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Newark violence claims the life of a schoolteacher

DOSHON FARAD Special to the AmNews | 8/18/2011, 10:17 a.m.
Newark violence claims the life of a schoolteacher

It appears that the rampant gun violence plaguing the city of Newark has claimed the life of yet another innocent victim, this time a 29-year-old woman.

Dawn Reddick, a Newark native, was a third grade teacher at Clark Elementary School in Charlottesville, V.A. On Friday, July 29, while visiting family in Newark, she and four other people were injured in a drive-by shooting.

The shooting took place in front of a Chinese food restaurant at Maple and Hansbury avenues. Reddick died the next day at University Hospital from gunshot wounds.

The former Arts High School honor student and Shining Star Award recipient had returned to her hometown to drop off her 9-year-old nephew, who had spent the month of July visiting Reddick and her parents, Diane and James Reddick, in Virginia. She had no idea that the trip back home would be her last.

According to Chief Anthony Ambrose of the Essex County prosecutor's office, "It appears she wasn't the intended target." Ambrose reported that the other three victims were a 7-year-old girl whose leg was only grazed and two men who were merely wounded.

As of press time, investigators have made no arrests and no motive has been determined, according to Ambrose.

Many Newark residents are saying that Reddick's death is reminiscent of the violence that has been consuming the city for a long time. Bashir Akinyele of the Newark Anti-Violence Coalition told the Amsterdam News, while attending a rally in her honor in front City Hall, "It's unfortunate that Sister Dawn was a victim of self-genocide...but the conditions are poor in our community to the point where we are killing ourselves."

"We have to create a movement strong enough to force our elected officials, like Mayor Cory Booker and city council members, to declare violence a public health emergency in the city of Newark," Akinyele added.

Reddick's death came as a shock to many family, friends and co-workers. Her mother told the online news site nj.com, "I'm numb right now, to be honest. I couldn't believe it. Terrible thing. My baby."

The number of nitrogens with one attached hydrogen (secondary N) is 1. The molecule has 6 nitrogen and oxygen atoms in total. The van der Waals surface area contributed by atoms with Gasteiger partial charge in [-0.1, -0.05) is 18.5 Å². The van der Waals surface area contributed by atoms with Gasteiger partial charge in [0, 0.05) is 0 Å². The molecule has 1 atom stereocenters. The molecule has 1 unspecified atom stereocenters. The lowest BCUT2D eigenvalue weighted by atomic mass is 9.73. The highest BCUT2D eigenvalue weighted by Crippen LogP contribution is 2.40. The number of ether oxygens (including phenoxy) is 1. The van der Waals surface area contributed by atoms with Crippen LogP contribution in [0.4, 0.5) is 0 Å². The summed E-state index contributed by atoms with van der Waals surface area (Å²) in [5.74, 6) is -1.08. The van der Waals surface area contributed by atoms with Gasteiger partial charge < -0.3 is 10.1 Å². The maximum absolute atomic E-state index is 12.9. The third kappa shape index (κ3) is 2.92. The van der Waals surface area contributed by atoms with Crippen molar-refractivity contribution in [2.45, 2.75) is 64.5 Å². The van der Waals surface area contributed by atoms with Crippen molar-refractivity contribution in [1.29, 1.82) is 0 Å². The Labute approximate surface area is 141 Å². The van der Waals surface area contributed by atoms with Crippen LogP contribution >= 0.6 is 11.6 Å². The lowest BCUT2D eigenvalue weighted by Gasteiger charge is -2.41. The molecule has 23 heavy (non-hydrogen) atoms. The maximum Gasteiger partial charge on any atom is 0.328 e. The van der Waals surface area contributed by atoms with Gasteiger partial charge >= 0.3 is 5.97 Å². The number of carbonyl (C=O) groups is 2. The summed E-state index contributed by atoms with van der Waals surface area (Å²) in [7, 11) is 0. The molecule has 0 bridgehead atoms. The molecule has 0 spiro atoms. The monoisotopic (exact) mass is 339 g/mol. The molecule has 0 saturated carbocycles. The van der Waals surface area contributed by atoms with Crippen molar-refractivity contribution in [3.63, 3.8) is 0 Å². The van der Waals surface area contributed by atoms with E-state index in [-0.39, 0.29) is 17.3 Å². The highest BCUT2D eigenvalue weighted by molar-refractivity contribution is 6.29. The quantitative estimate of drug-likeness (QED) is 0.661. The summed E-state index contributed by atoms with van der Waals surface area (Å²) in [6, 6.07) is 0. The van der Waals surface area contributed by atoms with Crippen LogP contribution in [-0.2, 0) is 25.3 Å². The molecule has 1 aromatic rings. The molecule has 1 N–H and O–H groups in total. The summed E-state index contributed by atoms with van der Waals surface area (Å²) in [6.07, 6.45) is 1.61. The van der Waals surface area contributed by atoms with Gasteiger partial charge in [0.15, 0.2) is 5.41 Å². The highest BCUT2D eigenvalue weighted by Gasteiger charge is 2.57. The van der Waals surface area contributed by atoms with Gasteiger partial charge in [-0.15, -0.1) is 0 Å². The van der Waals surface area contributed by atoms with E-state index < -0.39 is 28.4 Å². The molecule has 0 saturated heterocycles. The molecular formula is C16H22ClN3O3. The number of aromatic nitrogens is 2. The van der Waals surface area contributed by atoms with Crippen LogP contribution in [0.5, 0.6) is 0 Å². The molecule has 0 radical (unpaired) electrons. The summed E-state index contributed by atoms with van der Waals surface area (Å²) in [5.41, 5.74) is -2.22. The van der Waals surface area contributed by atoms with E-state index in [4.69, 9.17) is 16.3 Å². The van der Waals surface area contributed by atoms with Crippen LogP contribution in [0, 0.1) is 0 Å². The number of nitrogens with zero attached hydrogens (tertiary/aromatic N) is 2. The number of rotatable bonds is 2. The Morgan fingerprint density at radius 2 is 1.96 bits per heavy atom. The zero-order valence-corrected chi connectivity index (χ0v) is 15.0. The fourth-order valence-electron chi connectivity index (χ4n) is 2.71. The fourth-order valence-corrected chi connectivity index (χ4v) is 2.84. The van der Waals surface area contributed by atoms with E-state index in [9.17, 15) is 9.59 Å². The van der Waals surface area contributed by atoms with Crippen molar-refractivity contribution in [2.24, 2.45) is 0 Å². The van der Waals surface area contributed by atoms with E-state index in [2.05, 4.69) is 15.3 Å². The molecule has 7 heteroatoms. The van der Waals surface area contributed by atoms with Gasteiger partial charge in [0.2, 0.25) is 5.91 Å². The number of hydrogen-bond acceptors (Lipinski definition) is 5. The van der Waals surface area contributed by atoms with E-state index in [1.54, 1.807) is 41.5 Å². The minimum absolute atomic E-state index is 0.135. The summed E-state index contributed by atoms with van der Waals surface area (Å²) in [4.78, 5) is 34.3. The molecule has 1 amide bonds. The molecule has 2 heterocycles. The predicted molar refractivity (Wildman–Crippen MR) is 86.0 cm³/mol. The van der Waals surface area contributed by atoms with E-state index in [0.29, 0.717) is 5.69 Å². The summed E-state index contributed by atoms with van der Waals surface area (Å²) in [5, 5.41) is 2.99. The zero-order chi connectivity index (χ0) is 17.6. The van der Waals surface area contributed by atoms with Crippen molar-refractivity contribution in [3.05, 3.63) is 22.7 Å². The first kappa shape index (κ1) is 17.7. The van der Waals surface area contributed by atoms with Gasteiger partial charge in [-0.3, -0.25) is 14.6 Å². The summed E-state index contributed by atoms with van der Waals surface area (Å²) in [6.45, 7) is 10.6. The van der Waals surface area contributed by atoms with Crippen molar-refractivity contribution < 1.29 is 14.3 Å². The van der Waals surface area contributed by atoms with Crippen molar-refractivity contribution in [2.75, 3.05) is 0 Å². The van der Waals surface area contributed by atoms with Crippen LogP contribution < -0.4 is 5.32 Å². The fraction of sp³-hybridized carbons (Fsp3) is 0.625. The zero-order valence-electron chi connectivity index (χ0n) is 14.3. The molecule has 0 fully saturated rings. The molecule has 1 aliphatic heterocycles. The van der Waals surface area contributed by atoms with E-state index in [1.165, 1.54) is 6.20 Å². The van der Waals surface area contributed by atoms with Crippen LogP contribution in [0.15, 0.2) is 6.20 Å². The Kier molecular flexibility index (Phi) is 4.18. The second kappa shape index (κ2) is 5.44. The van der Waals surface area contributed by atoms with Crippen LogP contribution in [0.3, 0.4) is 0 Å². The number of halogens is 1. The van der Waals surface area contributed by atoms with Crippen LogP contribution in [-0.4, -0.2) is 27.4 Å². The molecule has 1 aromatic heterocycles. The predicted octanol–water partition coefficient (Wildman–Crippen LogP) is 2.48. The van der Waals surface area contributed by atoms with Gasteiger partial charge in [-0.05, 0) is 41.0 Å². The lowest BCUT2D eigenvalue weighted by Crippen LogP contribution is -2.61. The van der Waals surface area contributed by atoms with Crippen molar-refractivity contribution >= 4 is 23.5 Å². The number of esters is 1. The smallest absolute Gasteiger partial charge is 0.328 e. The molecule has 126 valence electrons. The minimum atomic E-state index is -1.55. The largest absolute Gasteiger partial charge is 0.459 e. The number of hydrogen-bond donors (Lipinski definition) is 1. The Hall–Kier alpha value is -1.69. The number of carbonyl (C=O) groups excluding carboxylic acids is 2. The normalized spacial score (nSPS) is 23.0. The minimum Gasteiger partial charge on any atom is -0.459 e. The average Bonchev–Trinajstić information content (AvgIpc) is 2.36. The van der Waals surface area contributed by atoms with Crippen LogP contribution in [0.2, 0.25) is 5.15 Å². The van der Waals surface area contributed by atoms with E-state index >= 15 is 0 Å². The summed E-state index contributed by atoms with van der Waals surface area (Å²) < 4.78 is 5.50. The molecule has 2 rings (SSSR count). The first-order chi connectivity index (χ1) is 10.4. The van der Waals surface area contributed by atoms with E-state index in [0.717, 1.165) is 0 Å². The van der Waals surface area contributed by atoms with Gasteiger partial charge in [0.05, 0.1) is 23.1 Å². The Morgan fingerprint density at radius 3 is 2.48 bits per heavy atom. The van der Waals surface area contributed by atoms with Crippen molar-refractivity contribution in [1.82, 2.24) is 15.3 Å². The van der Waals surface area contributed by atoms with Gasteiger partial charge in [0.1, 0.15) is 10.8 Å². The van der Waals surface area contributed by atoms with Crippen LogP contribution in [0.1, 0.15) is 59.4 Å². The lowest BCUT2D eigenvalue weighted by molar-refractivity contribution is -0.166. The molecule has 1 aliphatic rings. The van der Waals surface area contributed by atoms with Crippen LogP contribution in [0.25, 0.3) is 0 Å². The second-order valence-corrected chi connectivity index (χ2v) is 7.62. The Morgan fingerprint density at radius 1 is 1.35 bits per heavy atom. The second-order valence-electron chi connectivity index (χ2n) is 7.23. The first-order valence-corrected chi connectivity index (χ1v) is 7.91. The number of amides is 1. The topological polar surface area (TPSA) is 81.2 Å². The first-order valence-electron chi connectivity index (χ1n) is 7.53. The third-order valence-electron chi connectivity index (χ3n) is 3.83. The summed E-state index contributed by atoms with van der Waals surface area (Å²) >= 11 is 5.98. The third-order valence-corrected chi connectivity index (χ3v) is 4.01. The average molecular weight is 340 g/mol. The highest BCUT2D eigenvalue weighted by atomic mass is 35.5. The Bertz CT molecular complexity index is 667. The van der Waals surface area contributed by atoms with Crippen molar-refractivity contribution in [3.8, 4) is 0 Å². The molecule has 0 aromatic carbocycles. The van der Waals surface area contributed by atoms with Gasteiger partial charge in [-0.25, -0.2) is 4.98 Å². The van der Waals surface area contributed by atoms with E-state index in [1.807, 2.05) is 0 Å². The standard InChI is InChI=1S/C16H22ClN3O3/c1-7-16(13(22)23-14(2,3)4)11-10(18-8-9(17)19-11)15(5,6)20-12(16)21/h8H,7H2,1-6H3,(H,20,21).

Mrs. Reddick further described her daughter as "A very kind, great young lady. She loved children, loved helping them."

"Twenty-nine-years old and she never gave me a minute's problem," she added.

Reddick was the recipient of the 2011 Golden Apple Award and was admired by many. Leah Puryear, chair of the Charlottesville Board of Education, told reporter Chris Stover of the Charlottesville CBS affiliate WCAV, "We have to remember her genuine love for education and how to get her students to be shining stars like she was."

"Her life was education...that was Dawn's passion. And that passion isn't here anymore. Her life was her students and all of the joy that they brought her," added Puryear.

"She brought about a calming effect. And her students learned ...she expected a lot out of them. She, in my mind, is the type of instructor that years from now her students will remember the things she taught them."

Puryear ended by saying, "She will always be our shining star."

Stover reported that school officials have put into effect a crisis plan to offer students and parents resources to help them cope with Reddick's death.

Family and friends described Reddick as a "stand-out pupil."

As a junior in high school, she won the instrumental competition for the Connie Woodruff Music Prize, a citywide jazz competition. She was a runner-up in her senior year, with a performance of "Don't Get Around Much Anymore," which Diane Reddick said was the song her daughter played for her just before leaving Virginia with her nephew on that fateful Friday.

Reddick's funeral was attended by many devastated family and friends. It was held in Newark at the Promised Land Baptist Church, where is the award-winning instrumentalist at Arts High was baptized and was later was a pianist for the youth choir.

The Rev. E.L. Chamblee, who baptized Reddick, described learning of her sudden death: "Like taking your heart."

Many well-wishers have added their condolences on a Facebook page set up to honor Reddick. Another memorial has been set up in front of the restaurant where she was shot.